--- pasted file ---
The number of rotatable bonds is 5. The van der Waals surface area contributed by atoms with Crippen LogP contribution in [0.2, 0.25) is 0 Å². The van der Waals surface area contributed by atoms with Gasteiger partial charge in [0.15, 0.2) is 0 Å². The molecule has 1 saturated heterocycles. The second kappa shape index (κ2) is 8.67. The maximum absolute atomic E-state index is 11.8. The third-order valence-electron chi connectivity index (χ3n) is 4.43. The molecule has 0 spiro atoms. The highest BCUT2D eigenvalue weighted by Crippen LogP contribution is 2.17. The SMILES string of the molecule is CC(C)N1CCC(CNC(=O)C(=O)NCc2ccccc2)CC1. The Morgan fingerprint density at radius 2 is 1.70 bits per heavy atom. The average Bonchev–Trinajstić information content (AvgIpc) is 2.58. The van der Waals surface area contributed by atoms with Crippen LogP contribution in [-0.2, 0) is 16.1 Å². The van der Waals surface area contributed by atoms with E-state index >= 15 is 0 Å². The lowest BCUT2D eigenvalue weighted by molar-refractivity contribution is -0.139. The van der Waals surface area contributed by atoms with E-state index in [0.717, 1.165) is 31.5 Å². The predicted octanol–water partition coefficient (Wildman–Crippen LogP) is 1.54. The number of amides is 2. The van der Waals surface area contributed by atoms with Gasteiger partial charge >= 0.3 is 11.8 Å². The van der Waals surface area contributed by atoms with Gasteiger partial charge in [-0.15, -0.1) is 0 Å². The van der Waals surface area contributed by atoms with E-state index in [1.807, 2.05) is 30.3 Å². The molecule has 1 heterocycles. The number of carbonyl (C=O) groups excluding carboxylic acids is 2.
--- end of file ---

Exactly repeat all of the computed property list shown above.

The number of rotatable bonds is 5. The van der Waals surface area contributed by atoms with Crippen LogP contribution in [0.2, 0.25) is 0 Å². The van der Waals surface area contributed by atoms with Gasteiger partial charge in [0.15, 0.2) is 0 Å². The molecule has 1 saturated heterocycles. The second kappa shape index (κ2) is 8.67. The maximum absolute atomic E-state index is 11.8. The third-order valence-electron chi connectivity index (χ3n) is 4.43. The molecule has 0 spiro atoms. The highest BCUT2D eigenvalue weighted by Crippen LogP contribution is 2.17. The SMILES string of the molecule is CC(C)N1CCC(CNC(=O)C(=O)NCc2ccccc2)CC1. The Morgan fingerprint density at radius 2 is 1.70 bits per heavy atom. The average Bonchev–Trinajstić information content (AvgIpc) is 2.58. The van der Waals surface area contributed by atoms with Crippen LogP contribution in [-0.2, 0) is 16.1 Å². The van der Waals surface area contributed by atoms with E-state index >= 15 is 0 Å². The lowest BCUT2D eigenvalue weighted by molar-refractivity contribution is -0.139. The van der Waals surface area contributed by atoms with E-state index in [0.717, 1.165) is 31.5 Å². The predicted octanol–water partition coefficient (Wildman–Crippen LogP) is 1.54. The number of amides is 2. The van der Waals surface area contributed by atoms with Gasteiger partial charge >= 0.3 is 11.8 Å². The van der Waals surface area contributed by atoms with Gasteiger partial charge in [-0.15, -0.1) is 0 Å². The van der Waals surface area contributed by atoms with E-state index in [1.807, 2.05) is 30.3 Å². The molecule has 1 heterocycles. The number of carbonyl (C=O) groups excluding carboxylic acids is 2.